Dance-making: moment-to-moment collaboration in contemporary dance practices
thesisposted on 28.03.2022, 14:54 by Emily Gilfillan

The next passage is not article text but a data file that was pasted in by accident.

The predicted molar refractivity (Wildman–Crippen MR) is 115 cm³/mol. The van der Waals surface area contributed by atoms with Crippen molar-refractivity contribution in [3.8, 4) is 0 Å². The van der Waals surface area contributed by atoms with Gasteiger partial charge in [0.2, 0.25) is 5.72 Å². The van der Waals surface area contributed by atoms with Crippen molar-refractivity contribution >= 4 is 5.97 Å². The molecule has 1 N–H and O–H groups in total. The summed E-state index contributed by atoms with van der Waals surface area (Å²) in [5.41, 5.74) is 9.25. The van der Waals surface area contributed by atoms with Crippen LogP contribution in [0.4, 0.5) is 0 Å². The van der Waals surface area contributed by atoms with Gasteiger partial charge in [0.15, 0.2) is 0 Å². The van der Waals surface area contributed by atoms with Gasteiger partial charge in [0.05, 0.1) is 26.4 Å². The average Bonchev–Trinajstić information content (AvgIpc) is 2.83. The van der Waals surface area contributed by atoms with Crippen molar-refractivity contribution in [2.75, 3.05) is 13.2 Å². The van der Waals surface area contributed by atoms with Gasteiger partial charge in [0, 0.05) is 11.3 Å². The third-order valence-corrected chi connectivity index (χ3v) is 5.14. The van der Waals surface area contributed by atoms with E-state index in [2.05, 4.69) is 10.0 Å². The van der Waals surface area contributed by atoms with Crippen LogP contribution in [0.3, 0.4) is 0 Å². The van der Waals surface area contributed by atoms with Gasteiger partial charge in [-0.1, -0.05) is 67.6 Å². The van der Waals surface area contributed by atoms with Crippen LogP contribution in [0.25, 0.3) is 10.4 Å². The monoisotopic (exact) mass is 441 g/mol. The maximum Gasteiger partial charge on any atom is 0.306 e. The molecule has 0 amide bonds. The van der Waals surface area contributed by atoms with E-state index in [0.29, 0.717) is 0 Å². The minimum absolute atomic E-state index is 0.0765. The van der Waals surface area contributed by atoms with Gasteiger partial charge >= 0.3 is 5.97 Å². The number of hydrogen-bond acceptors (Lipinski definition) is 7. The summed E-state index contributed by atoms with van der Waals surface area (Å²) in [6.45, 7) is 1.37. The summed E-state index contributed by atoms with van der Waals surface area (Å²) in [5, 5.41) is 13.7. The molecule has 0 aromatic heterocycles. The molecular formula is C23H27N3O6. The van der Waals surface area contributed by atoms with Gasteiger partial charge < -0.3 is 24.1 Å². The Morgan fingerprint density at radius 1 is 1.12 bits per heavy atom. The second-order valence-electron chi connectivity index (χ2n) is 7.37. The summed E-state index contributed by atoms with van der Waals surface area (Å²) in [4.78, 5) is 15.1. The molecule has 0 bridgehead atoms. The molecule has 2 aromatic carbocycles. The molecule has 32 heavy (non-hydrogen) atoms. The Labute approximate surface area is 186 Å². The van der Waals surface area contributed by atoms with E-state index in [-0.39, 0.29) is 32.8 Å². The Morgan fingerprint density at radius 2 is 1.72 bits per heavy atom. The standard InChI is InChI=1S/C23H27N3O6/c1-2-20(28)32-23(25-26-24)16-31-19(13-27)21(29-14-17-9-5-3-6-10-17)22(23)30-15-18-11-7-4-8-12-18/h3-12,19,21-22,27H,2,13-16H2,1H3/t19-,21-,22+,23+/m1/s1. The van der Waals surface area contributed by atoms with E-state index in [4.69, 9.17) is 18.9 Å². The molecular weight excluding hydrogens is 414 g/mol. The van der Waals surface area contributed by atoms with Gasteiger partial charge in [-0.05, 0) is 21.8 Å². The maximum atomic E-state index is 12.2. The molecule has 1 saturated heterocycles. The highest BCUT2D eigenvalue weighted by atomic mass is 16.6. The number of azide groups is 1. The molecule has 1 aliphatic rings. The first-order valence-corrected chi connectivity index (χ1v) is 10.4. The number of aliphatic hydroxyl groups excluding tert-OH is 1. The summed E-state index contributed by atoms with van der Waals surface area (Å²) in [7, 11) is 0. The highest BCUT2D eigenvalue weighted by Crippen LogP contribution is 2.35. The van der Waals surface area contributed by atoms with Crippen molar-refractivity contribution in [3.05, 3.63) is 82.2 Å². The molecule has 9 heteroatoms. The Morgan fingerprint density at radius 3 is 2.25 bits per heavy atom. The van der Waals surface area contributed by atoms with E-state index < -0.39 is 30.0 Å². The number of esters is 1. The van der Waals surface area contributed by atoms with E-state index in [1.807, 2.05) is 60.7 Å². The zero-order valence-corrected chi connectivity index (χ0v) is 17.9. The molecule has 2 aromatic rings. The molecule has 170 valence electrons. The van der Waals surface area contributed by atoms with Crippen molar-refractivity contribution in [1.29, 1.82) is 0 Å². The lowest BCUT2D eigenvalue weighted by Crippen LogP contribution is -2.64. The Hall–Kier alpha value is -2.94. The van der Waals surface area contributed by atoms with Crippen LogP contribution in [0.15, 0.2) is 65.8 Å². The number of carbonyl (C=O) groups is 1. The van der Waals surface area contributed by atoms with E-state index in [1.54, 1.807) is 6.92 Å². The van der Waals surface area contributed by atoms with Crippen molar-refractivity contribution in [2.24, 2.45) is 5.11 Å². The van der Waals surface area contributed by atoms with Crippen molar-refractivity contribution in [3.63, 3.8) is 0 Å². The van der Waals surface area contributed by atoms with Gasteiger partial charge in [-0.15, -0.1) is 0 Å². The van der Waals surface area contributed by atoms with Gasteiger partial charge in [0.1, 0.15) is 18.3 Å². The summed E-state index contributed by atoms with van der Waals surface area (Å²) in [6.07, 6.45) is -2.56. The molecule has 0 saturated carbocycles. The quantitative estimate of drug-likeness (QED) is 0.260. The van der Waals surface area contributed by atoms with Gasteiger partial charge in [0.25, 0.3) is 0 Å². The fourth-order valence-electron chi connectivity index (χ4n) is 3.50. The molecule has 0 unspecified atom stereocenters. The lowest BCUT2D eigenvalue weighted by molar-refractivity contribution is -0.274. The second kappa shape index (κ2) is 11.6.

Collaboration is inherent in group creative process. Given this inherent collaboration, an examination of the interactions between dance-makers, dancers, other creatives, and context, in this thesis will put forward a new theory: the notion of moment-to-moment collaboration. Located at the intersection between psychological and organisational behaviour research into group creativity, and dance studies, this thesis will reveal the collaborative events in-process that result in dance works. This is achieved through a grounded, and discourse, analysis of two case studies involving professional dance-making groups practicing in Australia’s independent dance sector. In Part 1, focus is given to the exchanges in power that enable the development of, and performance of, a dance work. Active power is exchanged between members of a dance-making group, enabling the development and/or performance of a dance work in-process. As a result of this focus on the exchanges in power that occur, the notions of serendipitous and erroneous entailments (creative developments), conflict, play, and negotiation are examined to reveal the nuances of moment-to-moment collaboration. Alongside this examination of exchanges in power, the overarching group and process structures, and the professional dance-making contexts in which each case study process occurs, are explored in Part 2. As professional processes are working towards a public performance/installation dance work, and participants are presumed to embody codifications concerning professional behaviour that are entrained through past practice, it is critical to examine dance-making in context. The motivations to develop professional dance works, and have a career in a particular dance sector(s), inform behaviours in dance-making, and subsequently why and how power is exchanged to ensure the development of dance works. The notion of moment-to-moment collaboration discussed in Part 1 is extended here in the light of context in order to reveal how expectations for process and group structure, professionalism and sector conditions inform moment-to-moment collaborations.